Dr. Sears, next presenter at Young Bahamians Conversation Series in Washington
By Oswald Brown
Nov 2, 2015 - 12:43:24 PM
WASHINGTON, D.C. — Dr. Khandra T. Sears, PhD, Postdoctoral Fellow with the Center for Vaccine Development at University of Maryland School of Medicine, will be the next featured speaker for the Embassy of The Bahamas’ “YOUNG BAHAMIANS CONVERSATION SERIES” on Friday, November 6, 2015, at the Embassy, 2220 Massachusetts Avenue, N.W., beginning at 6:30 p.m.
Presented under the patronage of His Excellency Dr. Eugene Newry, Bahamas Ambassador to the United States, the “YOUNG BAHAMIANS CONVERSATION SERIES” is an initiative aimed at providing a forum for young Bahamians in the diaspora “to present and dialogue on their research or work and cultivate ideas for the betterment of The Bahamas.”
Previous presentations have been made by Ms. Aisha Bowe, a Bahamian aerospace engineer, who has worked as a researcher at the NASA Ames Research Center and is currently is CEO and Founder of STEMBoard; Ms. Tenaj Ferguson, Founder and CEO of Lady Epicure Gourmet; and Dr. Peter Blair, Assistant Professor of Economics at Clemson University in Clemson, South Carolina.
Dr. Sears will speak on the topic: “How to do Science and why Learning to do Science is Important for a Healthy, Thinking, Thriving Population.”
Dr. Sears graduated from St. Anne's High School in Nassau in 1998 and subsequently earned Ontario Academic Credits at a small school in Toronto before heading to the University of the West Indies (UWI) Cave Hill.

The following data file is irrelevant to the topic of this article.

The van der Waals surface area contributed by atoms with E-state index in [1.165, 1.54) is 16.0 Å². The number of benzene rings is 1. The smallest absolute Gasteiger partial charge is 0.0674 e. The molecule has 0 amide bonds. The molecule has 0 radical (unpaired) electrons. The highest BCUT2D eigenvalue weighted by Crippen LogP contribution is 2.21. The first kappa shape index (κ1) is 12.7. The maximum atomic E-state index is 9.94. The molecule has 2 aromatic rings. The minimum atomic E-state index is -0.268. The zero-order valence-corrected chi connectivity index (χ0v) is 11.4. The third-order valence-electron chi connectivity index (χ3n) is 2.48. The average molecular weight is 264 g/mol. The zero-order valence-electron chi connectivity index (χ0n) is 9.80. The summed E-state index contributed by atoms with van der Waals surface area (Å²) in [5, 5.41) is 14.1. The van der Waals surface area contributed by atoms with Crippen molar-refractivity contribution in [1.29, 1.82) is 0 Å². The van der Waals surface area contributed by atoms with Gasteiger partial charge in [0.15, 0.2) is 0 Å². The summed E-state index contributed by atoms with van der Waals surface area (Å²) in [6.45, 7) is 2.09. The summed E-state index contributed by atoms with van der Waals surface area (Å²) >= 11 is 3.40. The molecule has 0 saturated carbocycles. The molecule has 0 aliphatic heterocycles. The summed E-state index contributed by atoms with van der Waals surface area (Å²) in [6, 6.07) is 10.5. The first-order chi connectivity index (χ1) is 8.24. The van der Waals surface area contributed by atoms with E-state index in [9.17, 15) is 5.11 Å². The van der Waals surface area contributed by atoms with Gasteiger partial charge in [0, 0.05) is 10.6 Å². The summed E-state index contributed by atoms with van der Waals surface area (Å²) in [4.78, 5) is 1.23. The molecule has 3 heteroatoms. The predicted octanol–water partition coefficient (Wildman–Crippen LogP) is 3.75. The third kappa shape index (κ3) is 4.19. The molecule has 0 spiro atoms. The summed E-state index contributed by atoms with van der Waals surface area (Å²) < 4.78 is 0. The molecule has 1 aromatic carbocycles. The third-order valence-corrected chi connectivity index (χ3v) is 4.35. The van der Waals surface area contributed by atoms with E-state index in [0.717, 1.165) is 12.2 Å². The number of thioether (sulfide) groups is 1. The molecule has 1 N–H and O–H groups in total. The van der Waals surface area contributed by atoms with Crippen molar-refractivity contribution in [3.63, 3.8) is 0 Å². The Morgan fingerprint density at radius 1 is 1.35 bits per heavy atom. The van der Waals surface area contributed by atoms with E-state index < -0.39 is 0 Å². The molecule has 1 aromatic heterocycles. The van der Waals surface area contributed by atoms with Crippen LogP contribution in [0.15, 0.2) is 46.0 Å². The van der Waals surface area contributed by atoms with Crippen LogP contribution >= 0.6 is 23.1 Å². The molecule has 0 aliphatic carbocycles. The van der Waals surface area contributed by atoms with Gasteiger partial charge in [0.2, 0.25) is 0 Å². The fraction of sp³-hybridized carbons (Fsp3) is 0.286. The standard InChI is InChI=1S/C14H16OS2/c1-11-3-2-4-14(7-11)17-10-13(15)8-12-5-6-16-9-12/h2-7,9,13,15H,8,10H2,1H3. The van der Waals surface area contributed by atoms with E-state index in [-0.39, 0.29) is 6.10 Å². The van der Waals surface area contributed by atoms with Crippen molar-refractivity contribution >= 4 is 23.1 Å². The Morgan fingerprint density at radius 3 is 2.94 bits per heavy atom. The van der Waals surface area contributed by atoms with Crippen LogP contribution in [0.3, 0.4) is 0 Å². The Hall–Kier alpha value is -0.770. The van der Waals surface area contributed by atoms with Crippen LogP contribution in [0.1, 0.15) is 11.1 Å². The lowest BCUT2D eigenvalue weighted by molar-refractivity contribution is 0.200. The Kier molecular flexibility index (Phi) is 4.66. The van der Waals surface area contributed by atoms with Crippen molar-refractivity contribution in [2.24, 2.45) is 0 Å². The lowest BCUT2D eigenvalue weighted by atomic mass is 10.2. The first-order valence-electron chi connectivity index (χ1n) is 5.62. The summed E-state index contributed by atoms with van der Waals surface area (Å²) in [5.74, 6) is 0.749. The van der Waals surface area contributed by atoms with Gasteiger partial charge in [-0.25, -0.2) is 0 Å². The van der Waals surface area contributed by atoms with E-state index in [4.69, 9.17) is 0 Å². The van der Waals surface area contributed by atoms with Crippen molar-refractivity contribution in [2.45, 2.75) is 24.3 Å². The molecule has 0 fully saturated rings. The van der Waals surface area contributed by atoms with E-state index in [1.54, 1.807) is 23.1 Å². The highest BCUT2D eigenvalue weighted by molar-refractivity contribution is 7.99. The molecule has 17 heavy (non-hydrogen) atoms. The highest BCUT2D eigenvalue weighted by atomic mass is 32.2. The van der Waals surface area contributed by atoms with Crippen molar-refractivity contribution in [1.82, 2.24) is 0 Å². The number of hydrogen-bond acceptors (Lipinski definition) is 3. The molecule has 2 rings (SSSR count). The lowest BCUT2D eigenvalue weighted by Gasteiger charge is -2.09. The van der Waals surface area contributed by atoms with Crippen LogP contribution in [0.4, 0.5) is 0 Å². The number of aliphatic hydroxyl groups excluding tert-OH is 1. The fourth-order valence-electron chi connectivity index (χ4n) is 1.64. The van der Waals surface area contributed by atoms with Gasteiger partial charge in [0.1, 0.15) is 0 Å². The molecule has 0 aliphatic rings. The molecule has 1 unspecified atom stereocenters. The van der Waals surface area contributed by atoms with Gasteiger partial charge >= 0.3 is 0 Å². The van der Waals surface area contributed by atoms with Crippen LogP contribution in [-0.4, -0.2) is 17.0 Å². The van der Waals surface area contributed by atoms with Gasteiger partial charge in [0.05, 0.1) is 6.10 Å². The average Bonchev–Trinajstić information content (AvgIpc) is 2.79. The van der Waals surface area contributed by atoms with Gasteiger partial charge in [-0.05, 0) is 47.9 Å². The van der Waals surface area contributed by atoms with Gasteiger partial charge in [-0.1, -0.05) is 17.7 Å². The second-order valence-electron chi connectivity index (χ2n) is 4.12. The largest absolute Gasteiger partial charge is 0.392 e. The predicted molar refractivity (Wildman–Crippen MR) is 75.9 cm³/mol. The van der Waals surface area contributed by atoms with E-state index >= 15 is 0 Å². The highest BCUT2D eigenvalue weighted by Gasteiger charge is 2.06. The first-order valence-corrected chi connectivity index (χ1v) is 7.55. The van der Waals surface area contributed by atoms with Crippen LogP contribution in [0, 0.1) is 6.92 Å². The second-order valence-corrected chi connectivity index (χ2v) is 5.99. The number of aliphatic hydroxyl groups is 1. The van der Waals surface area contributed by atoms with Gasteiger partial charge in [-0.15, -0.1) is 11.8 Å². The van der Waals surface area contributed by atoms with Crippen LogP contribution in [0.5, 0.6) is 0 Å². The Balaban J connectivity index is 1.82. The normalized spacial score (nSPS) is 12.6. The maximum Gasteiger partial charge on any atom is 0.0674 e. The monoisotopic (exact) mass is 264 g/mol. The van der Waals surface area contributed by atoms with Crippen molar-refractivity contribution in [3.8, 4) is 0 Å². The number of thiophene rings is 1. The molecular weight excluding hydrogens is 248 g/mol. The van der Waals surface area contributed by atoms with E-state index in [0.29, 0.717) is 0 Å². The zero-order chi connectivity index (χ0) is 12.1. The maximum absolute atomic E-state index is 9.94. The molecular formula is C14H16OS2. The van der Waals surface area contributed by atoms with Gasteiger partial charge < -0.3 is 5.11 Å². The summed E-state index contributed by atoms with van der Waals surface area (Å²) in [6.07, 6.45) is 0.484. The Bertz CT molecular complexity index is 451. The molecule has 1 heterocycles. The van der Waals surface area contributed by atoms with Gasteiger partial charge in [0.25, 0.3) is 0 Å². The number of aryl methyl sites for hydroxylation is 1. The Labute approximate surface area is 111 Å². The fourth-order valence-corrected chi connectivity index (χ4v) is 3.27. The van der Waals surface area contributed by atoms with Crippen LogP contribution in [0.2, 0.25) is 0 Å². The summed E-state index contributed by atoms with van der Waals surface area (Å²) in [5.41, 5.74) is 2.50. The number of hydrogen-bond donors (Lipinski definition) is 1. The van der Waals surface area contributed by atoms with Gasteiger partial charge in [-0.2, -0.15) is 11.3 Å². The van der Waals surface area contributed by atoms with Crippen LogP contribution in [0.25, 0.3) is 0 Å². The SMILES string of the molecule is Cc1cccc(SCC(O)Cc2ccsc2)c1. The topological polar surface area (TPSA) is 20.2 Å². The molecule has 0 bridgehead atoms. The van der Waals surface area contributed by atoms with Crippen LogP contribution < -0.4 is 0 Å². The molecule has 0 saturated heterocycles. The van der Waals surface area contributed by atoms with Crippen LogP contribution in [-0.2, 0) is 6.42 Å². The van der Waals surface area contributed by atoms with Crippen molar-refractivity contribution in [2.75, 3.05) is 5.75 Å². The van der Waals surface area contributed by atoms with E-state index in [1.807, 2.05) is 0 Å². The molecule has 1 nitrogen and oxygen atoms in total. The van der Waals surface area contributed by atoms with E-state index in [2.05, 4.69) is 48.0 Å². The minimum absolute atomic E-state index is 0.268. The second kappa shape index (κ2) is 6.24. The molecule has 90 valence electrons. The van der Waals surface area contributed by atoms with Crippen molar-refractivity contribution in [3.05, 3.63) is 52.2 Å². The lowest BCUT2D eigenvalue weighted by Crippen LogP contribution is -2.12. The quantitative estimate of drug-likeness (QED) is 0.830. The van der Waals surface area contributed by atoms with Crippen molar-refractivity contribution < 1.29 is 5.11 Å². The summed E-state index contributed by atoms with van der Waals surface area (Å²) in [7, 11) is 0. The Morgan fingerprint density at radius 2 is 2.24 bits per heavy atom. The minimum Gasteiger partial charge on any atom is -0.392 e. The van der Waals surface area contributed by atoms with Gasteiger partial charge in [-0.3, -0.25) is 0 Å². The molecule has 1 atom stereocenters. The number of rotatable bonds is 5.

She gives credit to her high school science teachers for helping cultivate her interest in science by letting students do small experiments outside of class time.
“Beyond regular courses at Cave Hill, I took project options in Analytical Chemistry, Microbial Ecology and Microbiology that afforded a wide variety of research experiences,” she recalls. “In the summer between my third and fourth year and after I graduated, I took a year off and volunteered in a research lab at the American Red Cross Holland labs in Rockville, Maryland, where I was mentored by another Bahamian, Dr. Gregory Carey. I learned how frustrating but also how rewarding basic research can be and the implications it could have in the real world. Dr. Carey also taught me skills and practices that I continue to this day as a post-doc.”
Dr. Sears is the daughter of former Bahamas Ambassador to Washington, D.C., Joshua Sears (2000 to 2006) and Michelle Sears and many Bahamians in the D.C-area Diaspora can very well remember her dedication and passion in promoting the Bahamian cultural expression of Junkanoo during the annual D.C. Carnival parade.
As she now modestly recalls, “For the brief period when we all lived in DC and I wasn't swamped with grad school, I also tried to help my parents in their efforts to strengthen the Bahamian community in this region. We participated in DC Carnival for two years while they were there and the year after they left. It gave me a greater appreciation for my home and culture since at home Junkanoo is still a pretty exclusive affair and more people spectate than participate.”
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